ComfyBrace: Good Wrist Brace, Bad Marketing Tactics

Sending me a sob story requesting a review on Amazon was, in my opinion, inappropriate.

At the beginning of the year, I started experiencing wrist pain. I searched for a solution on Amazon and came across the ComfyBrace, which had high ratings. It seemed like it could help my issues, so I decided to give it a try. The brace arrived quickly and, within a week, my pain had subsided. I still wear the brace (without the metal piece) at night, although it’s not comfortable to wear while typing.

Cut the Crap

A few weeks after I received the brace, I received a letter in the mail from someone named Heather, who claimed to be the owner of the business. She wanted me to write a review because she was struggling to make sales. She said she had invested $50K in the business and that she was a mother of three trying to make a living.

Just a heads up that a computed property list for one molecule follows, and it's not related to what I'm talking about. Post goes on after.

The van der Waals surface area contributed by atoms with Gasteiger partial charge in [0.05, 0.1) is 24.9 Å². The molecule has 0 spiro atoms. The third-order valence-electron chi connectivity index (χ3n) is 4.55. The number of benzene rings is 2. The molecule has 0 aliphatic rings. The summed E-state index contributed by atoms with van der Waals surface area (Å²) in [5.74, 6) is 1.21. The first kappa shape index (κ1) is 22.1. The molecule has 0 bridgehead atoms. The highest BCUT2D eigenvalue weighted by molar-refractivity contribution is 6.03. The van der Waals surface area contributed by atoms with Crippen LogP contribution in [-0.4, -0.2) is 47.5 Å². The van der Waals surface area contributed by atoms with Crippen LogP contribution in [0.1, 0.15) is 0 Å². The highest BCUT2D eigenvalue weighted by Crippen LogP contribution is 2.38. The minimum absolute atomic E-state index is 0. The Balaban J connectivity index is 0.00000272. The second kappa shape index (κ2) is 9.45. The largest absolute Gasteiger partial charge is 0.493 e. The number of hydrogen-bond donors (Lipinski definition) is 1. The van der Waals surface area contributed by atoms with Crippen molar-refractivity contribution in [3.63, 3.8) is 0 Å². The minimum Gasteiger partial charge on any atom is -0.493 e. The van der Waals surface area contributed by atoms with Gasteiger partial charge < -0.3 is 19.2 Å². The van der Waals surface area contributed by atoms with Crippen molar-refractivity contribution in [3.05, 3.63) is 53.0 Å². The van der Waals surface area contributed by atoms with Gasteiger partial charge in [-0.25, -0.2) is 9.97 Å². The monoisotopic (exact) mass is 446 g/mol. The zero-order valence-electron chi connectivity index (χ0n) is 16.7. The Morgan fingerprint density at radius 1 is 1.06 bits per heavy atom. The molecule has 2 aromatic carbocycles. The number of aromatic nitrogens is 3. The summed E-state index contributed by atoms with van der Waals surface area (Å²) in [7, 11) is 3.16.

At the time of writing, ComfyBrace has 41,957 ratings, a 4 1/2-star rating, and is a #1 bestseller on Amazon.

While reviews on the platform should be used by customers to make informed purchasing decisions, they should also be free from influence by the companies whose products are being reviewed. It’s unclear how many of the reviews for this product were influenced by Heather’s sob story, but it’s clear that customers have been complaining about receiving this type of letter since 2019. It’s questionable why Amazon would allow this to happen.

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